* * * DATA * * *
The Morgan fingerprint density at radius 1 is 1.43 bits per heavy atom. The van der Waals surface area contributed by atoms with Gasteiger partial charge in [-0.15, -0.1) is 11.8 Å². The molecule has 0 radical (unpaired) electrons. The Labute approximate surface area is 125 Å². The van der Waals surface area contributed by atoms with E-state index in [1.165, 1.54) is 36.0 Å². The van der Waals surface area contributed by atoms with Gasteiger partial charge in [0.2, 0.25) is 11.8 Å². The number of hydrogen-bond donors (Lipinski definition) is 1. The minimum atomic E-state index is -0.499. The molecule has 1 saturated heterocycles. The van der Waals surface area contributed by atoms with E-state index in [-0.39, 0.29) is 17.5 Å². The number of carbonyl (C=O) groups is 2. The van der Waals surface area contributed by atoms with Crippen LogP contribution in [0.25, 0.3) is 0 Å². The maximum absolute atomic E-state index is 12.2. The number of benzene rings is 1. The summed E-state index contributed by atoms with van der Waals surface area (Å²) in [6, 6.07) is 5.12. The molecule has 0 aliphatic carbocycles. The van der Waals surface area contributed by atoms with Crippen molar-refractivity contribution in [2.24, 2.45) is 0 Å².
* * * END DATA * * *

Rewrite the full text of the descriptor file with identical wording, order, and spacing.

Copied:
The Morgan fingerprint density at radius 1 is 1.43 bits per heavy atom. The van der Waals surface area contributed by atoms with Gasteiger partial charge in [-0.15, -0.1) is 11.8 Å². The molecule has 0 radical (unpaired) electrons. The Labute approximate surface area is 125 Å². The van der Waals surface area contributed by atoms with E-state index in [1.165, 1.54) is 36.0 Å². The van der Waals surface area contributed by atoms with Gasteiger partial charge in [0.2, 0.25) is 11.8 Å². The number of hydrogen-bond donors (Lipinski definition) is 1. The minimum atomic E-state index is -0.499. The molecule has 1 saturated heterocycles. The van der Waals surface area contributed by atoms with E-state index in [-0.39, 0.29) is 17.5 Å². The number of carbonyl (C=O) groups is 2. The van der Waals surface area contributed by atoms with Crippen LogP contribution in [0.25, 0.3) is 0 Å². The maximum absolute atomic E-state index is 12.2. The number of benzene rings is 1. The summed E-state index contributed by atoms with van der Waals surface area (Å²) in [6, 6.07) is 5.12. The molecule has 0 aliphatic carbocycles. The van der Waals surface area contributed by atoms with Crippen molar-refractivity contribution in [2.24, 2.45) is 0 Å².